* Necessary, essential, or vital;

* Sudden, quickly coming into being, and not building up over time;
* An urgent, pressing, and compelling need requiring immediate action;
* Unforeseen, unpredictable, and unanticipated;
* Not permanent, temporary in nature.

Designating a project as an "emergency" excuses Congress from paying for a project. The result of abusing the "emergency" designation is an even greater emergency. Our nation's debt is nearly $8.4 trillion.

Each American's share of this debt is $27,964.86. Our national debt is increasing by an average of $1.95 billion per day. Social Security, Medicare and the standard of living of future generations of Americans are in jeopardy as a result of decades of fiscal irresponsibility and rationalizations for spending more money today without considering the consequences tomorrow.

The Social Security trustees' reported this week the program will exhaust its trust fund and begin running annual cash deficits in 2040. A year ago, that prediction was 2041 effectively meaning two years have been lost by a refusal to act. The trustees reported Social Security's unfunded liability is $13.4 trillion.

Of course, the real problem with Social Security and Medicare is much worse because the federal government uses an Enron-style accounting scheme. We habitually borrow or, more accurately, steal money from these trust funds to pay for more spending today.

When the 77 million Baby Boomers begin to retire in 2011, our nation will be faced with the greatest economic challenge in our history. If we continue to indulge in earmarks, the gateway drug to spending addictions, we will never address these complex challenges, particularly if we can't resist the urge to abuse the earmark process on a bill designed to address the emergency needs of our troops and displaced people in the Gulf Coast.

Another reason we must act today to rein in wasteful spending is because our ability to influence world events is diminished by our debt to other nations. We now have the distinction of being the world's largest debtor nation, and this bill will add to that debt.

Many serious economists are warning that our excessive borrowing from foreign sources could cause the value of the dollar to collapse, which would lead to a disaster for our economy. It is incredibly short-sighted for this body to sell treasury bills to countries like China so we can finance economic develop programs and other pet projects while, at the same time, we hope to encourage China to be more aggressive in terms of discouraging Iran from developing nuclear weapons.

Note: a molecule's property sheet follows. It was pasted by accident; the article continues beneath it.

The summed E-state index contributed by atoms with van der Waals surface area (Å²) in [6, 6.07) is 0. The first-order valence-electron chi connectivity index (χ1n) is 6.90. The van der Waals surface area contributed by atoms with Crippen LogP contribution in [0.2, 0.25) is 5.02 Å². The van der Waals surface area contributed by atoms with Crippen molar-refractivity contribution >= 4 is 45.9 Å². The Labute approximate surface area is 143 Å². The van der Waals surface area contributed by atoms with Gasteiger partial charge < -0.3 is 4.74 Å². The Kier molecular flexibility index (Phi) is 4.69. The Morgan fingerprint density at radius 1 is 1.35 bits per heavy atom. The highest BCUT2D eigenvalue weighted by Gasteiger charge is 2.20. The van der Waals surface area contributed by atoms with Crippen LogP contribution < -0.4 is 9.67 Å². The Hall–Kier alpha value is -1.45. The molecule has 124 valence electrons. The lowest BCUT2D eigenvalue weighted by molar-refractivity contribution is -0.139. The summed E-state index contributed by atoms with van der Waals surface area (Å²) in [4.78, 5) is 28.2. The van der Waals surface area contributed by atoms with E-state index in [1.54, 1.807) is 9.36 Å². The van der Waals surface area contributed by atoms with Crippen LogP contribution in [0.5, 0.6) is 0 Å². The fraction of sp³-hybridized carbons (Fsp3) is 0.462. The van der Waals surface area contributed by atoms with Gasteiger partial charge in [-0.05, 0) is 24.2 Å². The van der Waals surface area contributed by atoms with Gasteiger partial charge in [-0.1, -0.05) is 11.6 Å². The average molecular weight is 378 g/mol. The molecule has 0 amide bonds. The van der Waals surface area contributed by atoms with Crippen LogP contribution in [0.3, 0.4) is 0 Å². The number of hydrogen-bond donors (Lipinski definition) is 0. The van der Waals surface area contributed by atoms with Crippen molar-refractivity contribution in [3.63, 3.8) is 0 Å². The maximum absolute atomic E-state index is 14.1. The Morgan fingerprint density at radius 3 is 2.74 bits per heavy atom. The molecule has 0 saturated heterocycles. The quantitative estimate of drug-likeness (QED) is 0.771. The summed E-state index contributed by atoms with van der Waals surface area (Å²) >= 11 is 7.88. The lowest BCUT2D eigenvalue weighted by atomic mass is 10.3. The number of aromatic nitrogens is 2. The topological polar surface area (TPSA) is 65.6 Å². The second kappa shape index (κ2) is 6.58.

This is not just a numbers game. The future vitality of our nation is at stake. We are slowly but surely whittling away our national power and ability to leverage other nations away by our refusal to make hard choices about spending.

Many of the items in this bill are obviously not emergencies, which is why this bill will be vetoed by President Bush if it is sent to him in its current form. Again, I hope conferees do not force the President to take this step. I'm confident the President will veto this bill. He understands that it is more important to secure the next generation rather than the next election.

Past presidents and Congresses have made hard choices during difficult times. Between 1939 and 1942, Congress and FDR cut spending for nondefense programs by 22 percent. In 1950, President Truman and Congress cut nonmilitary spending by 28 percent. I would suggest to my colleagues that if we want to be here past 2006 we better do the same.

Still, I agree with my colleagues who say that the President's priorities don't come down from heaven. I would suggest, however, that we are all subject to the judgment that comes down from the taxpayers. If we flippantly disregard the President's insistence that we make hard choices, the judgment of the taxpayers will not be kind to any of us.

Families across this country are faced with hard choices every day in order to live within their budget. They have elected to us to make hard choices. Our refusal to do this only reinforces the perception that we are disconnected from the priority-setting reality that governs the rest of the country.

It is wrong, for example, for this body to fund pork projects like grape research in the state of California then force the taxpayers in my state and every other state to pay for a so-called "emergency" project that has been ongoing for the last 46 years and has already received more than $130 million from the American taxpayer. Where this body sees an emergency the taxpayers often see a series of misplaced priorities.

The state of California received 549 federal earmarks this year totaling $733 million. That included $10 million in federal resources alone for museums. Is it more important to protect the residents at risk from flooding by the Sacramento River or to fund grape research? Congress is spending over $3.6 million on a grape research center in California this year.

We are spending another $1 million on a pedestrian walkway project in Calimesa and a half a million on pedestrian/bike improvements on Tower Bridge in Sacramento? What is more important for Sacramento? Why can't we prioritize today so future generations are not forced to make even tougher choices between massive tax hikes, drastic cuts to Medicare and Social Security or the defense of our nation?

Martin Luther King Jr. once said, "Cowardice asks the question - is it safe? Expediency asks the question - is it popular? Vanity asks the question - is it popular? But conscience asks the question - is it right?"

I plead with my colleagues. Do what is right. Our nation is on an unsustainable course and that course correction must begin today, not when it is too late.

I yield the floor.